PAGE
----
A $12 billion lawsuit filed by Asian American Entertainment Corporation (AAEC), against Las Vegas Sands Corp has been moved to September 2020.
AAEC $12bln Lawsuit Postponed to 2020
A filing by the Las Vegas Sands Corp indicated that a MOP96.4 billion (US$12 billion) damages lawsuit lodged against them by Asian American Entertainment Corporation (AAEC), Limited will be heard on September 16, 2020.
Initially, the case was scheduled to be heard on September 12, 2019, at the Court of First Instance (TJB) but AAEC’s request saw the trial date moved to next year. The expected trial date was announced during the release of Las Vegas Sands’ third-quarter results.
The case pitting the two companies sees Asian American Entertainment Corp (AAEC) claim compensation for the damages incurred due to an alleged breach of agreement by LVS following a successful joint Macau license acquisition bid they won in 2002. However, LVS ditched AAEC for Galaxy, a move that prompted Taiwanese Marshall Hao Shi-sheng to file the lawsuit.
In July 2019, AAEC moved to court with a request to raise the amount of the claim to around $12 billion. They argue that the adjusted figure represented the profits they lost from 2004 to 2018. The request that also included a claim for profits extending to 2022 was accepted but LVS appealed the decision on September 17, 2019, with the court also accepting the appeal.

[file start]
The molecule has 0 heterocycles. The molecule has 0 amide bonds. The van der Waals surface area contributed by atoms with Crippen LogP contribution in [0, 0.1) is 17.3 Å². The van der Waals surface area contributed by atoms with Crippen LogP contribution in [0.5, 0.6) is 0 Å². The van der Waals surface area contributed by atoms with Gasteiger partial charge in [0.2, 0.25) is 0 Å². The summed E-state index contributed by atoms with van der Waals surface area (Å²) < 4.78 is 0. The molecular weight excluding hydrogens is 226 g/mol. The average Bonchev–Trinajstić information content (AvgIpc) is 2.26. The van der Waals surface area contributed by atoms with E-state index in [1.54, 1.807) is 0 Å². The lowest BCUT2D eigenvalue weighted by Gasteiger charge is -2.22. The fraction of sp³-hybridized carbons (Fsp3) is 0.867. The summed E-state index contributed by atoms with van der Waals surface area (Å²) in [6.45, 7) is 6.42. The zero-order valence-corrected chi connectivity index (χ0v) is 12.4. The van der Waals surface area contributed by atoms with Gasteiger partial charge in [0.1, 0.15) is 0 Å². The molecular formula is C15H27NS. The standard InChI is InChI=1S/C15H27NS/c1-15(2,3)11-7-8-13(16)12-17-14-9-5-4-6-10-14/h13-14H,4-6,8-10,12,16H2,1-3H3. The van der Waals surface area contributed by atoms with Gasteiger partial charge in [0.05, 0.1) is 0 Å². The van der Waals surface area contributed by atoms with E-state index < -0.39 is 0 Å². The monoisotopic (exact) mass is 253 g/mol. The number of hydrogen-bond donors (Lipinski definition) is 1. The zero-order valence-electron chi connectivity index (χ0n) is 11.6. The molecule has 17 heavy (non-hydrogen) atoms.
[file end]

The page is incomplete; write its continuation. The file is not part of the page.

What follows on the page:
In its statement, Sands also noted that AAEC had moved to court to request that the trial be rescheduled for September 2020 from the initial date of September 12 this year. The group said:
“The Macau action is in a preliminary stage and management has determined that based on proceedings to date, it is currently unable to determine the probability of the outcome of this matter or the range of reasonably possible loss, if any.”
The group also said that: “The company intends to defend this matter vigorously.”
Las Vegas Sands to expand in Japan with an Integrated Resort
In the same conference that saw LVS announce their third-quarter earnings, President Goldstein Said that the cost of building their anticipated integrated resort in Japan stood at $10 billion to $12 billion. This will see the project become the most expensive project in the company’s history.
Sheldon Adelson, chairman, and CEO of LVS was present at the earnings call, which was his first for the year, said that the return on invested capital (ROIC) in Japan was 20%. Mr. Adelson, 86, was appearing for the first time after undergoing non-Hodgkin lymphoma treatment earlier in the year.
The billionaire didn’t say much about his condition but told analysts that he felt good. Mr. Adelson last attended an earnings call in October 2018. “I deeply appreciate the well wishes and everyone who took the time to reach out to me,” he added. “It certainly means a lot.”
Investors had already started raising concerns about the billionaire’s health but his participation in the earnings call quelled them.
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